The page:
This study was undertaken to investigate whether amphotericin B vaginal suppositories would be effective in the treatment of non-albicans Candida vaginitis in women who failed conventional therapy.
Thirty-two patients were identified with non-albicans Candida vaginitis. These patients were treated with conventional antifungal agents. Ten patients had persistence of the non-albicans Candida infection after treatment. Amphotericin B 50-mg vaginal suppositories were given nightly for 14 days to this subgroup of treatment failures.
Of 10 women, 8 (80%) who were treated with amphotericin B vaginally initially showed no further infection. One of the treatment successes had 2 recurrences and responded to a second course of amphotericin B but failed a third course. If this patient is considered a treatment failure, then amphotericin B vaginal suppositories were successful in 70% of patients. The medication was well tolerated and local side effects were minimal.
Amphotericin B vaginal suppositories are a viable treatment option for refractory vaginitis caused by non-albicans Candida.
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Presented at the 71st Annual Meeting of the Pacific Coast Obstetrical and Gynecological Society, October 19-24, 2004, Phoenix, Ariz.
© 2005 Mosby, Inc. Published by Elsevier Inc. All rights reserved.
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- DiscussionAmerican Journal of Obstetrics & GynecologyVol. 192Issue 6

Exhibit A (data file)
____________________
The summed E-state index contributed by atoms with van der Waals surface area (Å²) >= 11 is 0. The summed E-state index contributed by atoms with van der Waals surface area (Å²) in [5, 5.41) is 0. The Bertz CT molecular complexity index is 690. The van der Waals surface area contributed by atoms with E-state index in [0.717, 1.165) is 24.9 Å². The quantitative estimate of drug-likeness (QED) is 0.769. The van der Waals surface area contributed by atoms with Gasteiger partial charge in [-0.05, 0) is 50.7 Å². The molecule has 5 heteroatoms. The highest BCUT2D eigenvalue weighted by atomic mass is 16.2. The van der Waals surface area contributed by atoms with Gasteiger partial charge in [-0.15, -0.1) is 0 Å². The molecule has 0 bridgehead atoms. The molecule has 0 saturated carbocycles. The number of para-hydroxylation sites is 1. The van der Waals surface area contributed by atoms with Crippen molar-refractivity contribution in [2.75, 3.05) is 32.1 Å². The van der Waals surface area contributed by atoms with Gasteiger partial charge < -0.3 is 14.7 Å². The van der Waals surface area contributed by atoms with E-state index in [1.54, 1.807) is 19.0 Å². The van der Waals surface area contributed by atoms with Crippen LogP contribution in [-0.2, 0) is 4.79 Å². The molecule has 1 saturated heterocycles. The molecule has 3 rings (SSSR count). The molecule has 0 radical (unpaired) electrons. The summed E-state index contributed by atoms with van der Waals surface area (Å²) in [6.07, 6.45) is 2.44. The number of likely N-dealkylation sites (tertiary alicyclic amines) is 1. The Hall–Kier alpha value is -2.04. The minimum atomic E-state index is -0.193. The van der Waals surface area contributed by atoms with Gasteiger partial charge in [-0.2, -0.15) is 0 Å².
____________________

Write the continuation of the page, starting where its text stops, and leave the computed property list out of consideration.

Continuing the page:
- PreviewDr Vera Stucky, San Marcos, Calif. Dr Phillips has provided us with a retrospective review of 10 years of office practice identifying 30 patients with non-albicans Candida vaginitis. Twenty patients were identified by potassium hydroxide wet mount and 10 by culture after they failed to respond to traditional topical azole treatment. The patients were then given either systemic fluconazole or ketoconazole, and if they continued to have symptoms, they were given compounded amphotericin B suppositories.
- Closing discussion by Dr PhillipsAmerican Journal of Obstetrics & GynecologyVol. 192Issue 6
- PreviewDr Phillips (Closing). In response to Dr Golditch's question, cure was defined as resolution of symptoms and a negative culture. Aside from the immediate follow-up visit between 7 and 14 days after treatment, I did not have the patients return specifically for additional follow-up visits. I would note that these patients were my private practice patients and I see the majority of them yearly and none of them had a recurrence, except 1 patient who had another infection with C glabrata at 9 months after initial treatment.